The construction of the Reials Drassanes royal shipyard building in Barcelona began in the 13th century, under the Crown of Catalonia-Aragon.
The structure, comprising linear sheds supported by stone-built arches running lengthways and crosswise to compensate each other, creates the interest of this vast building characterized by its isotropic interior space.
The architectural principles are so powerful that they have remained unchanged and established the baseline for subsequent extensions of the building, producing the largest secular Gothic construction in Europe. The complex was declared a National Monument and is home to the Maritime Museum of Barcelona (MMB).
The project to remodel and restore the architectural complex of the Shipyard and refurbish the Maritime Museum was preceded by a body of archaeological research to provide more information about the various constructions. The subsequent project addressed all aspects related to restoration, showcasing built heritage, conversion of the interior spaces and museology.
The interventions in the Barcelona Royal Shipyard started on 1984 in several phases:
Phase 1: Marqués de Comillas room to lodge temporary exhibitions.
Phase 2: Main Façade to the Barcelona Port. Annex sheds to Capmany room. Restaurant, shop.
Phase 3: Main entrance through the Royal Gardens. Administrative rooms, meeting rooms and auditorium in Pere IV Building.
Phase 4: Governor House and Caretaker house lodge laboratories.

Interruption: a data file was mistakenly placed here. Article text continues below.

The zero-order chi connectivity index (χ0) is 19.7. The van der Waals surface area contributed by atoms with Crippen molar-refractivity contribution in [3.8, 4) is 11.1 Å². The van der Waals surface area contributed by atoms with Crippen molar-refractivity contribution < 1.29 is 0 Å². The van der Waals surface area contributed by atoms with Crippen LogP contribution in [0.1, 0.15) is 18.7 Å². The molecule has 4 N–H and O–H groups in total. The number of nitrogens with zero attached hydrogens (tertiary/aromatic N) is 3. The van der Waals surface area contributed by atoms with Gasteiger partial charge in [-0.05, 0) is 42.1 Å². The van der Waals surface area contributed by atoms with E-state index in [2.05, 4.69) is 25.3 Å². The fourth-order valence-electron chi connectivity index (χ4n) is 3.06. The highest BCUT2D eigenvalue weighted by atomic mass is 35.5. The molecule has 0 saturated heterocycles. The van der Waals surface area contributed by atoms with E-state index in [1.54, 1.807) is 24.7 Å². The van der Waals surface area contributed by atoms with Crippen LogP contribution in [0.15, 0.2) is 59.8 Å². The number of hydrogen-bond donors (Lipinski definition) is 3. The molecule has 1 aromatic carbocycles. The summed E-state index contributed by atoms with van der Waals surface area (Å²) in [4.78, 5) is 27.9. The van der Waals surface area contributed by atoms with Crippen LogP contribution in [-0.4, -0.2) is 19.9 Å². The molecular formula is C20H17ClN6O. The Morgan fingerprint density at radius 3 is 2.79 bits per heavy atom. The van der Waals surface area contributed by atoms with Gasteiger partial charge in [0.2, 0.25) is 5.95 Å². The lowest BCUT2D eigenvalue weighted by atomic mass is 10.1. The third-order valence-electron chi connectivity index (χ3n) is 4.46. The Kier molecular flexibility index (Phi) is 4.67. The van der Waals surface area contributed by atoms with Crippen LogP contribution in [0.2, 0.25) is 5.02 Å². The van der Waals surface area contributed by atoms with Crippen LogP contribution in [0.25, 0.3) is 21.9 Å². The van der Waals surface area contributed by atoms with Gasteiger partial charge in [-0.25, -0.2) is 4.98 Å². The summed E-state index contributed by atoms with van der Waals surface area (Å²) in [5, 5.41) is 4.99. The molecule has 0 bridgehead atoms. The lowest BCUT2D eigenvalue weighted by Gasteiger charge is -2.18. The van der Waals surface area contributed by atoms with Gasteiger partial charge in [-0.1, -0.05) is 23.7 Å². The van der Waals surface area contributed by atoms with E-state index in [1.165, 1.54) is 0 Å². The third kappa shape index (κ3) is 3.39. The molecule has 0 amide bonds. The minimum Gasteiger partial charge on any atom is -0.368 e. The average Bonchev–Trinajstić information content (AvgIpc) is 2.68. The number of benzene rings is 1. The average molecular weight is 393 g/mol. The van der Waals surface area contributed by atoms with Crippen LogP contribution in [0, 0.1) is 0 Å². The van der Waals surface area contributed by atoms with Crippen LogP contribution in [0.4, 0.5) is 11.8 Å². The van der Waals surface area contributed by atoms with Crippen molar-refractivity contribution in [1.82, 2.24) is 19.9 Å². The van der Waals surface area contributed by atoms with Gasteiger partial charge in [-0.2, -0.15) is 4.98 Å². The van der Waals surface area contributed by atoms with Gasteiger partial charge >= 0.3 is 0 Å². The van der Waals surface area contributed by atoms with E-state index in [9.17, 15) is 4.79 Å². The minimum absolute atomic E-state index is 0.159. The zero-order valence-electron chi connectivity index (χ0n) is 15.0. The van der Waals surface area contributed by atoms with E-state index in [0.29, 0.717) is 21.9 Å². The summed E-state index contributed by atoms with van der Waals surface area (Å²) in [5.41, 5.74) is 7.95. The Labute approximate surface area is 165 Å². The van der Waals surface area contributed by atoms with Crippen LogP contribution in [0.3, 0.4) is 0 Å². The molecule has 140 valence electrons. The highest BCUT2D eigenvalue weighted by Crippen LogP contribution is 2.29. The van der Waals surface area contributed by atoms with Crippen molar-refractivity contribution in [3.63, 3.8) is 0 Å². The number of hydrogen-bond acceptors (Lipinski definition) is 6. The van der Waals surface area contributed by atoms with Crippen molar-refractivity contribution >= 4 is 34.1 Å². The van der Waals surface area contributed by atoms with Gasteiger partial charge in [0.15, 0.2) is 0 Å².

Phase 5: remodelling of the large sheds of the Barcelona Royal Shipyard.
The intervention, lasting several years, necessarily observed guidelines that helped to implement the project, establishing points in common to give unity to the restoration project and ensure that the parts were not resolved independently. The four points that served as the project’s criteria for intervention were:
1. Adjacency between the original structure and any new elements constructed.
2. Transparency was the design tool used to revalue the isotropic space of the sheds, moving the restoration of objects, models and ships, and storage space to peripheral areas. The new outer facings are glass framed by steel coated with oxide primer, like the facings that separate different uses, such as the library and the double space of the foyer.
3. Economy of materials: the use of just four materials: a continuous concrete flooring, clad with Prodema throughout the programme where a closed volume is needed, steel coated with oxide primer in the façades and for lightweight elements; and plaster and paint for all masonry partitions tangent to the arches.
4. Concealed installations. This strategy involved building false ceilings and underground installation housing, with inspection covers beside each stone column to guarantee the flexibility that a museum programme requires.
The project also recovers the mediaeval walls, the bastion, the gardens, the roof. The restoration of the enclosing wall involved consolidating it so as not to spoil the patina of the centuries. All the details of roof restoration aimed to ensure suitable climatic conditions in a present-day public building, incorporating sandwich insulation with tiles, and prevent damp that would rot the timber beams, resting them on metal sheet placed on cantilevers instead of embedding them in the stone.